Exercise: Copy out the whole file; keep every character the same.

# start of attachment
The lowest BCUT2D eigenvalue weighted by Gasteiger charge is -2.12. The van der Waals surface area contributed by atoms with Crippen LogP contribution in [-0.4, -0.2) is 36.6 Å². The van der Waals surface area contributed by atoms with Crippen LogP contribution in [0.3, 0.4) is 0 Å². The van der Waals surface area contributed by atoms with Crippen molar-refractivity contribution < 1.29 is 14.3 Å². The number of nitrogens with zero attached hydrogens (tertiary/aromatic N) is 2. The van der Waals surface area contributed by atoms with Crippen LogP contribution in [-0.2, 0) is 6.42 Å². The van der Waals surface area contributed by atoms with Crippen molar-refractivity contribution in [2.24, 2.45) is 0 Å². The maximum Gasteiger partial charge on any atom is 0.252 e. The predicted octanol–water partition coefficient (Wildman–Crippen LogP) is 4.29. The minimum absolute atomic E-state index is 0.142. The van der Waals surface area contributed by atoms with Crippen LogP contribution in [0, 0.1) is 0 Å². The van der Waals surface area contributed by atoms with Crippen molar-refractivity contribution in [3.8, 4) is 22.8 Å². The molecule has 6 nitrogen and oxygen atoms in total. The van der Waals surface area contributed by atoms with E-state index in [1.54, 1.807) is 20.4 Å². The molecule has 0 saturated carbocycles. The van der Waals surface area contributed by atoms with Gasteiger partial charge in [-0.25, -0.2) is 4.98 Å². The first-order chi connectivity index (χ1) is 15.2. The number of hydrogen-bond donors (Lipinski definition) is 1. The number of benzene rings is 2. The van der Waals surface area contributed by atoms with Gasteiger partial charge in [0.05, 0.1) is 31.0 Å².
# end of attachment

The lowest BCUT2D eigenvalue weighted by Gasteiger charge is -2.12. The van der Waals surface area contributed by atoms with Crippen LogP contribution in [-0.4, -0.2) is 36.6 Å². The van der Waals surface area contributed by atoms with Crippen LogP contribution in [0.3, 0.4) is 0 Å². The van der Waals surface area contributed by atoms with Crippen molar-refractivity contribution < 1.29 is 14.3 Å². The number of nitrogens with zero attached hydrogens (tertiary/aromatic N) is 2. The van der Waals surface area contributed by atoms with Crippen LogP contribution in [-0.2, 0) is 6.42 Å². The van der Waals surface area contributed by atoms with Crippen molar-refractivity contribution in [2.24, 2.45) is 0 Å². The maximum Gasteiger partial charge on any atom is 0.252 e. The predicted octanol–water partition coefficient (Wildman–Crippen LogP) is 4.29. The minimum absolute atomic E-state index is 0.142. The van der Waals surface area contributed by atoms with Crippen LogP contribution in [0, 0.1) is 0 Å². The van der Waals surface area contributed by atoms with Crippen molar-refractivity contribution in [3.8, 4) is 22.8 Å². The molecule has 6 nitrogen and oxygen atoms in total. The van der Waals surface area contributed by atoms with E-state index in [1.54, 1.807) is 20.4 Å². The molecule has 0 saturated carbocycles. The van der Waals surface area contributed by atoms with Gasteiger partial charge in [-0.25, -0.2) is 4.98 Å². The first-order chi connectivity index (χ1) is 15.2. The number of hydrogen-bond donors (Lipinski definition) is 1. The number of benzene rings is 2. The van der Waals surface area contributed by atoms with Gasteiger partial charge in [0.05, 0.1) is 31.0 Å².